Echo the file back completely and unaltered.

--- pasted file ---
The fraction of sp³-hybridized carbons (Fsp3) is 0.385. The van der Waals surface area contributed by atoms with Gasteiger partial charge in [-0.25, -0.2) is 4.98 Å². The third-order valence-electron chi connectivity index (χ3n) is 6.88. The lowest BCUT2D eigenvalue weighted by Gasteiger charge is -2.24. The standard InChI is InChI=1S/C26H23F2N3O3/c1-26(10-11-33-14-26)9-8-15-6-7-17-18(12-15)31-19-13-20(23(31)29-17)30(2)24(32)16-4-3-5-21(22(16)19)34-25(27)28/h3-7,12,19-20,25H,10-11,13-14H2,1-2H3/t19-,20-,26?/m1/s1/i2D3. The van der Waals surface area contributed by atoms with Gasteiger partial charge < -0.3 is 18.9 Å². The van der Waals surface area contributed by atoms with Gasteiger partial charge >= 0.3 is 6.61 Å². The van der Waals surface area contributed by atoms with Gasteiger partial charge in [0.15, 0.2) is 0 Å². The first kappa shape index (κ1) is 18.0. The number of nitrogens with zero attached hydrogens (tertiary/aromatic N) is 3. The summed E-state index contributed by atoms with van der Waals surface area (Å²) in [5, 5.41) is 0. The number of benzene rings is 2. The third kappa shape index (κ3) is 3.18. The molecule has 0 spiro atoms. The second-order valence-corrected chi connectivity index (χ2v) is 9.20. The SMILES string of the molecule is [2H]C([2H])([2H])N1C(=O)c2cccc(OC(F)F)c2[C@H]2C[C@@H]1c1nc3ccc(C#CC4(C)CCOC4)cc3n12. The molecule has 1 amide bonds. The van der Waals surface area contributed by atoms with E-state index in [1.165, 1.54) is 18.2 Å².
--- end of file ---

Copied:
The fraction of sp³-hybridized carbons (Fsp3) is 0.385. The van der Waals surface area contributed by atoms with Gasteiger partial charge in [-0.25, -0.2) is 4.98 Å². The third-order valence-electron chi connectivity index (χ3n) is 6.88. The lowest BCUT2D eigenvalue weighted by Gasteiger charge is -2.24. The standard InChI is InChI=1S/C26H23F2N3O3/c1-26(10-11-33-14-26)9-8-15-6-7-17-18(12-15)31-19-13-20(23(31)29-17)30(2)24(32)16-4-3-5-21(22(16)19)34-25(27)28/h3-7,12,19-20,25H,10-11,13-14H2,1-2H3/t19-,20-,26?/m1/s1/i2D3. The van der Waals surface area contributed by atoms with Gasteiger partial charge < -0.3 is 18.9 Å². The van der Waals surface area contributed by atoms with Gasteiger partial charge >= 0.3 is 6.61 Å². The van der Waals surface area contributed by atoms with Gasteiger partial charge in [0.15, 0.2) is 0 Å². The first kappa shape index (κ1) is 18.0. The number of nitrogens with zero attached hydrogens (tertiary/aromatic N) is 3. The summed E-state index contributed by atoms with van der Waals surface area (Å²) in [5, 5.41) is 0. The number of benzene rings is 2. The third kappa shape index (κ3) is 3.18. The molecule has 0 spiro atoms. The second-order valence-corrected chi connectivity index (χ2v) is 9.20. The SMILES string of the molecule is [2H]C([2H])([2H])N1C(=O)c2cccc(OC(F)F)c2[C@H]2C[C@@H]1c1nc3ccc(C#CC4(C)CCOC4)cc3n12. The molecule has 1 amide bonds. The van der Waals surface area contributed by atoms with E-state index in [1.165, 1.54) is 18.2 Å².